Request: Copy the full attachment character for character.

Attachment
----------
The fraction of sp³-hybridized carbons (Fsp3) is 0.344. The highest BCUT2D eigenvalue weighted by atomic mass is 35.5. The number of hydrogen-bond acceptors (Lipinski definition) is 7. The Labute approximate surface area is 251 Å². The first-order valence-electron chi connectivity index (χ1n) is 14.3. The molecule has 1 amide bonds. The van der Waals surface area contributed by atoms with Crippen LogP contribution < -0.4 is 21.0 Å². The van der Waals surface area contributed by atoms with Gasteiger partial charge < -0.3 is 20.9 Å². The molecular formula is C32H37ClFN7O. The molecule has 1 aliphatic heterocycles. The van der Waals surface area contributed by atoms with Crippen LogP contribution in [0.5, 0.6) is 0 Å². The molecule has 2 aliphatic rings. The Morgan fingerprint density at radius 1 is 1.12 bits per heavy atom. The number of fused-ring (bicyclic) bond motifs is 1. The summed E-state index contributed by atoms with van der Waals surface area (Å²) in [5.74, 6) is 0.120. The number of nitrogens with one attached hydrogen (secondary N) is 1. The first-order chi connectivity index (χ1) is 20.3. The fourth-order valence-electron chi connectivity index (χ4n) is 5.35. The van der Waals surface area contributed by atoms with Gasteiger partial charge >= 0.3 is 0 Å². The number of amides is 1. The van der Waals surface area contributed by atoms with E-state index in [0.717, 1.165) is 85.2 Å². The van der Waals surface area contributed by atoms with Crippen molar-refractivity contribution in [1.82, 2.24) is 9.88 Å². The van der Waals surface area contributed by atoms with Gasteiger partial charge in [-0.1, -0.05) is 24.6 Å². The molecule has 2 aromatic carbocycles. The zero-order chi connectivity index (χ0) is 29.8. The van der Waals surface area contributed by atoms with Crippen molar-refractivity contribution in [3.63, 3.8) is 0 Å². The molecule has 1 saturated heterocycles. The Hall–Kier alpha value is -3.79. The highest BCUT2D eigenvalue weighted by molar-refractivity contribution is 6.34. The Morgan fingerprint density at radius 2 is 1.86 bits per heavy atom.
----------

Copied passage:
The fraction of sp³-hybridized carbons (Fsp3) is 0.344. The highest BCUT2D eigenvalue weighted by atomic mass is 35.5. The number of hydrogen-bond acceptors (Lipinski definition) is 7. The Labute approximate surface area is 251 Å². The first-order valence-electron chi connectivity index (χ1n) is 14.3. The molecule has 1 amide bonds. The van der Waals surface area contributed by atoms with Crippen LogP contribution < -0.4 is 21.0 Å². The van der Waals surface area contributed by atoms with Gasteiger partial charge < -0.3 is 20.9 Å². The molecular formula is C32H37ClFN7O. The molecule has 1 aliphatic heterocycles. The van der Waals surface area contributed by atoms with Crippen LogP contribution in [0.5, 0.6) is 0 Å². The molecule has 2 aliphatic rings. The Morgan fingerprint density at radius 1 is 1.12 bits per heavy atom. The number of fused-ring (bicyclic) bond motifs is 1. The summed E-state index contributed by atoms with van der Waals surface area (Å²) in [5.74, 6) is 0.120. The number of nitrogens with one attached hydrogen (secondary N) is 1. The first-order chi connectivity index (χ1) is 20.3. The fourth-order valence-electron chi connectivity index (χ4n) is 5.35. The van der Waals surface area contributed by atoms with Gasteiger partial charge >= 0.3 is 0 Å². The number of amides is 1. The van der Waals surface area contributed by atoms with E-state index in [0.717, 1.165) is 85.2 Å². The van der Waals surface area contributed by atoms with Crippen molar-refractivity contribution in [1.82, 2.24) is 9.88 Å². The van der Waals surface area contributed by atoms with Gasteiger partial charge in [-0.1, -0.05) is 24.6 Å². The molecule has 2 aromatic carbocycles. The zero-order chi connectivity index (χ0) is 29.8. The van der Waals surface area contributed by atoms with Crippen molar-refractivity contribution in [3.63, 3.8) is 0 Å². The molecule has 1 saturated heterocycles. The Hall–Kier alpha value is -3.79. The highest BCUT2D eigenvalue weighted by molar-refractivity contribution is 6.34. The Morgan fingerprint density at radius 2 is 1.86 bits per heavy atom.